In a Phase 2b clinical trial, patients who took the peptide-based drug candidate JNJ-2113 had a 75% improvement in their plaque psoriasis compared to placebo, passing an important milestone in developing an oral treatment for the common skin disease. The drug is being developed by a company launched from The University of Queensland’s Institute for Molecular Bioscience (IMB) in collaboration with Janssen.
Protagonist Therapeutics was spun out of work by Associate Professor Mark Smythe to develop new drugs for conditions previously only treated with injectables. Dr Smythe said the trial result was a significant achievement for patients and the scientists involved.
“The trial has shown it’s possible to treat systemic diseases like psoriasis with peptide-based drugs that are orally delivered,” Dr Smythe said.
“Diseases such as psoriasis and inflammatory bowel disease have targets that previously could only be blocked by large molecules called macromolecular antibodies, which had to be injected because they’re too big to be taken in pills.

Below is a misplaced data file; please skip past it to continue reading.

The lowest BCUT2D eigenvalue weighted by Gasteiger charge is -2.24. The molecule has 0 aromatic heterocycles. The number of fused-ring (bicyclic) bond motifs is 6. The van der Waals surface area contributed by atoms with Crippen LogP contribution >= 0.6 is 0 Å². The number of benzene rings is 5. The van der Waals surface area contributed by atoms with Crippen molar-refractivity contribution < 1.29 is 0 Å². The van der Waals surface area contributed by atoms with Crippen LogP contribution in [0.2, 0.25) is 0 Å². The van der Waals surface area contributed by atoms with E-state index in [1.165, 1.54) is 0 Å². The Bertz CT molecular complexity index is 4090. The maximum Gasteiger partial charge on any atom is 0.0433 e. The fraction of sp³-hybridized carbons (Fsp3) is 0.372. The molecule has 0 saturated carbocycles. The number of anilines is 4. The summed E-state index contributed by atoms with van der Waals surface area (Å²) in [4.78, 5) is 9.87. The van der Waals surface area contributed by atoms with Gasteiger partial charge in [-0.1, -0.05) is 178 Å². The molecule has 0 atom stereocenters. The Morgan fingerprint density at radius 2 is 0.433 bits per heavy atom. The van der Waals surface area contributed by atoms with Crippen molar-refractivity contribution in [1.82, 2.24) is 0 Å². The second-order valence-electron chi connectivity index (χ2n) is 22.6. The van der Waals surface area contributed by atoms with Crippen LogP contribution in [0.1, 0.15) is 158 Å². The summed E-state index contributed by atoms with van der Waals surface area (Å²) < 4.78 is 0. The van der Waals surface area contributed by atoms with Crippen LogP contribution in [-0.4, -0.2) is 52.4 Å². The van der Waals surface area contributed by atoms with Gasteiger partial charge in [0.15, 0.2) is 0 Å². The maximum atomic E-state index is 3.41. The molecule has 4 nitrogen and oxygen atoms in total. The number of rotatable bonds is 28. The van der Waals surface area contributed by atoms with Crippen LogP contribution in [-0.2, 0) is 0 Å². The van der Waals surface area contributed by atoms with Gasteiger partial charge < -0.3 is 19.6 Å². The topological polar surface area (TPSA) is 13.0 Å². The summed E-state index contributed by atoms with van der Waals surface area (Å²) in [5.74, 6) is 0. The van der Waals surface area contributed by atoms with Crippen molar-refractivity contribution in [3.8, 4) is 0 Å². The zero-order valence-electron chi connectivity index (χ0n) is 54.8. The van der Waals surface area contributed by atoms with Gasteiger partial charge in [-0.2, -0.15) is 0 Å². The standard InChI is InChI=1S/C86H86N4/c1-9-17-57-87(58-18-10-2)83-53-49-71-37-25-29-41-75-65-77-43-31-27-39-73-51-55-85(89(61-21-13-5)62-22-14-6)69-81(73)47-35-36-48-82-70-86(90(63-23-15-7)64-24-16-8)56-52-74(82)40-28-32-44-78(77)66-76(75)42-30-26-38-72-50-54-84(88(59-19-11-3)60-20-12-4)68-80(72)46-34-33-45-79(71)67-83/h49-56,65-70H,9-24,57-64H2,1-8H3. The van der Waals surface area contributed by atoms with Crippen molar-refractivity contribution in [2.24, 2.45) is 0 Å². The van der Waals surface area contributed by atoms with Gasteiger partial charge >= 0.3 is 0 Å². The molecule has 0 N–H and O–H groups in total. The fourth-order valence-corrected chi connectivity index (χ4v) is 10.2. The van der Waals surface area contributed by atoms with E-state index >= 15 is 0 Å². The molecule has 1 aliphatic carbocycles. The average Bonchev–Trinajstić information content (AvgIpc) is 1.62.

“The key to finding a molecule that worked but was small enough to be taken orally was seeing the animal venom research of my IMB colleagues.
“I realised that the constrained peptide molecules in venoms could both block the right targets and were small.”
Dr Smythe and his team developed techniques to stabilise the peptides enough so that they could be developed into an oral drug.
Protagonist was founded in 2001 with commercial support from UniQuest Pty Ltd, UQ’s commercialisation company.
Protagonist is based in the USA with an office in Brisbane and is one of 15 spin-out companies from IMB and one of 125 start-ups based on UQ intellectual property.
Source: The University of Queensland